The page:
Hmm.... I'm not a fan of that large entryway they seem to have going from the outside. As far as the ferry boats go, though- I've been tossing that idea around in my head for some time now. Nice to see that the Imagineers and I are on the same wavelength.
The art for the winding staircase looks great, and the ferry boat departing from inside the castle is intriguing. I hope we get more details about both the castle and the rest of the park at the D23 Expo.
As for the name of the castle:
1) It's early. Even if the plan now is to give the castle the English name "Fantastic Fairytale Castle," there's plenty of time for the name to change in the next three or four years.
2) The name is bland and not terribly imaginative, but it isn't all that different from any number of other Disney names, which have historically tended to over-favor cliched words like "celebrate," "dream," "magic," "wish," "fantasy," or some combination thereof. If SDL's fireworks show were to be named "Fantastic Fairytale in the Sky," for example, I think fewer people would take issue with it. However, because the name actually applies to the park's central icon, and because Disney park castles have thus far all been named after specific princesses, the proposed name sounds more deficient in comparison.
3) But so what if the castle isn't named after a princess? If the castle's central attraction is one that features multiple princesses, then it stands to reason that the castle wouldn't be tethered to any individual character. IMO, it's better to have a castle that has a more general name, than to have one that's named after one character but that includes a prominent feature related to a different film (e.g., Cinderella's abode playing host to Aurora's father's banquet hall). For that matter, the extant Disney castles are all pretty "off model" with respect to their assigned princesses. The three Sleeping Beauty Castles only look vaguely like the castle in the movie (the one in Paris is definitely closer, partly due to its larger size and surrounding landscape elements), and the two Cinderella Castles bear only a passing resemblance to the one in that movie. If you're not going to scrupulously copy a princess's castle from a movie (or logistically can't -- most of those movie castles are way too huge to fit in a theme park), why wouldn't it make sense to just do something more general in both name and form, so long as the overall design and execution of the end product are up to Disney standards? (In terms of having structures in the parks that very closely resemble their movie counterparts, I'm much more in favor of doing this for smaller buildings -- like the Seven Dwarfs' cottage, Gaston's tavern, etc. -- that can actually work on a realistic, theme-park scale.)
4) Whether the name sounds generic or uninspired to anglophones is largely irrelevant. Its primary audience is the 15+ million people who live in the greater Shanghai area and, beyond that, the billions who live in China. While there will no doubt be English signage throughout the park, and many of the Chinese visitors (especially those who are younger) will understand at least some basic English, the primary language of the resort (and well over 90% of its visitors) will be Chinese. The most important thing, then, is whether the name of the castle in Chinese will be appropriate, inspiring, and inspired. I suspect that the castle's Chinese name (which may well not be a literal translation of "Fantastic Fairytale Castle") will be thoroughly vetted by people who have a good idea of what does and doesn't sound good in Chinese. After all, for the countless DLP visitors who speak French as their first language, whether "Sleeping Beauty Castle" is trite is less important than whether "Le Chateau de la Belle au Bois Dormant" (which sounds a bit too long to my non-francophone ears) is a memorable and appropriate name.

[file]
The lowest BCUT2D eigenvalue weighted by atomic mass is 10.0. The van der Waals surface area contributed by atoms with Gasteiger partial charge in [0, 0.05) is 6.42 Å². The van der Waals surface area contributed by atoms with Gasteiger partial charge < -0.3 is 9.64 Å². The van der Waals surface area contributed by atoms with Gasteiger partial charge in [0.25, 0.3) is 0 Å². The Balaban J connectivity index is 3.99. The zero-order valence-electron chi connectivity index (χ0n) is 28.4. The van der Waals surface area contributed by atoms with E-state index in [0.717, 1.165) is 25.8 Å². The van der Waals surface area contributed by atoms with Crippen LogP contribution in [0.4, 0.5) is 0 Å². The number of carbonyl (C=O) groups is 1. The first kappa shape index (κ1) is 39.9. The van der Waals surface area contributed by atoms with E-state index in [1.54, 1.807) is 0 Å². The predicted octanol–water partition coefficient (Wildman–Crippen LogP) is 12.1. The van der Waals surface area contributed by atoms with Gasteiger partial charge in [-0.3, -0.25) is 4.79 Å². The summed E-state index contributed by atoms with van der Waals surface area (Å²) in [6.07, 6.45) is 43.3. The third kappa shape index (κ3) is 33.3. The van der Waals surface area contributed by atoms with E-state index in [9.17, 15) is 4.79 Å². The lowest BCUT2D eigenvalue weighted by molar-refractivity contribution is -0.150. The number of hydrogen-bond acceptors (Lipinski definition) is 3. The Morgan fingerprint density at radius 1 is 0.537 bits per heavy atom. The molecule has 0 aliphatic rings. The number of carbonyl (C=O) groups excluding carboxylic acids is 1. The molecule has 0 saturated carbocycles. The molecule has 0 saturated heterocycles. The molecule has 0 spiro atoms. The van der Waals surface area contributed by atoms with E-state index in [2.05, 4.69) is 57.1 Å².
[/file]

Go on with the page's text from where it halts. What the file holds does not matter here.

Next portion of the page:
5) Ultimately, while I hope the castle does end up with a slightly better name in English, it's not going to diminish my appreciation of it, so long as the final product is as exciting and full of detail as it sounds like it could be. After all, a (briar) rose by any other name would smell as sweet...
^ According to multiple Chinese news sources, the Chinese name of the castle will be "奇幻童话城堡" for now (Mandarin: qíhuàn tónghuà chéngbǎo). The last two characters 城堡 (chéngbǎo) actually mean castle so we can ignore that. The middle two characters 童话 (tónghuà) mean fairytale (literally children's tale).
That leaves the first two characters 奇幻 (qíhuàn). 奇 literally means unique, but can extend to 奇妙 (qímiào; meaning whimsical, wonderful, magical, or even fantastic!) The second character 幻 literally means illusion, but can extend to 幻想 (huànxiǎng; meaning fantasy, imagination.) Note: Fantasyland at HKDL is also translated to 幻想世界 (Fantasy World).
So combining the two means whimsical-fantasy. I think this is a good translation as it added a fantasy component to the name.
Kuhio and Wali, great posts. Though Shanghai is one of China's most beloved cities and tourist destinations, this resort is for the large population of Chinese that may not know of these characters and their stories. Therefore it isn't important to give one princess name to the castle when all they're going to do is call it "the castle" anyway.
Hong Kong, though a part of China has a large representation of people who speak English so naming it Sleeping Beauty Castle isn't too far fetched... also helps that it's a complete copycat of the original.
Basic idea, we really shouldn't be disappointed or worried that there isn't a princess attached to the castle. Now ALL of the princesses are attached to that castle.